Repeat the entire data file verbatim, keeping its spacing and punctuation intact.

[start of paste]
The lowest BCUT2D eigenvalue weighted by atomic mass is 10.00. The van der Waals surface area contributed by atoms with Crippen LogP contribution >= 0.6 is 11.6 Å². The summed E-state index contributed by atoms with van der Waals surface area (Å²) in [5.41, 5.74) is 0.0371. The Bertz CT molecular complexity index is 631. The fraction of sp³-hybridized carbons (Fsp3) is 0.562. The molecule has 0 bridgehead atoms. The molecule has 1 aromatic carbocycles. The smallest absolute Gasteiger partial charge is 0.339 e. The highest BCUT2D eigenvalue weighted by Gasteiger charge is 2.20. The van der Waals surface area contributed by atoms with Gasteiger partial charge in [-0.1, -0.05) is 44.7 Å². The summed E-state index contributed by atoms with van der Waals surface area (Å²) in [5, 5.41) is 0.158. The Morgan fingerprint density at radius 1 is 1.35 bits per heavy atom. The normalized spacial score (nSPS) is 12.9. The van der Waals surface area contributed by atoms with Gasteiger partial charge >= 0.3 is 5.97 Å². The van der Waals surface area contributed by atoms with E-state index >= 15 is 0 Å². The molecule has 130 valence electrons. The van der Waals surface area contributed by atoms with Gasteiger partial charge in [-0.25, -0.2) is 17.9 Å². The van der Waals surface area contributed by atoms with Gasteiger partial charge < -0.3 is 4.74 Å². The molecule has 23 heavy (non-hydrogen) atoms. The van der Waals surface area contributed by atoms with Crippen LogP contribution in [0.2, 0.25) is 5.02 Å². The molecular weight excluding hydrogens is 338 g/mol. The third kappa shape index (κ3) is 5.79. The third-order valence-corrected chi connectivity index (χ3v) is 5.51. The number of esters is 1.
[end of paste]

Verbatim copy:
The lowest BCUT2D eigenvalue weighted by atomic mass is 10.00. The van der Waals surface area contributed by atoms with Crippen LogP contribution >= 0.6 is 11.6 Å². The summed E-state index contributed by atoms with van der Waals surface area (Å²) in [5.41, 5.74) is 0.0371. The Bertz CT molecular complexity index is 631. The fraction of sp³-hybridized carbons (Fsp3) is 0.562. The molecule has 0 bridgehead atoms. The molecule has 1 aromatic carbocycles. The smallest absolute Gasteiger partial charge is 0.339 e. The highest BCUT2D eigenvalue weighted by Gasteiger charge is 2.20. The van der Waals surface area contributed by atoms with Gasteiger partial charge in [-0.1, -0.05) is 44.7 Å². The summed E-state index contributed by atoms with van der Waals surface area (Å²) in [5, 5.41) is 0.158. The Morgan fingerprint density at radius 1 is 1.35 bits per heavy atom. The normalized spacial score (nSPS) is 12.9. The van der Waals surface area contributed by atoms with Gasteiger partial charge >= 0.3 is 5.97 Å². The van der Waals surface area contributed by atoms with E-state index >= 15 is 0 Å². The molecule has 130 valence electrons. The van der Waals surface area contributed by atoms with Gasteiger partial charge in [-0.25, -0.2) is 17.9 Å². The van der Waals surface area contributed by atoms with Gasteiger partial charge < -0.3 is 4.74 Å². The molecule has 23 heavy (non-hydrogen) atoms. The van der Waals surface area contributed by atoms with Crippen LogP contribution in [0.2, 0.25) is 5.02 Å². The molecular weight excluding hydrogens is 338 g/mol. The third kappa shape index (κ3) is 5.79. The third-order valence-corrected chi connectivity index (χ3v) is 5.51. The number of esters is 1.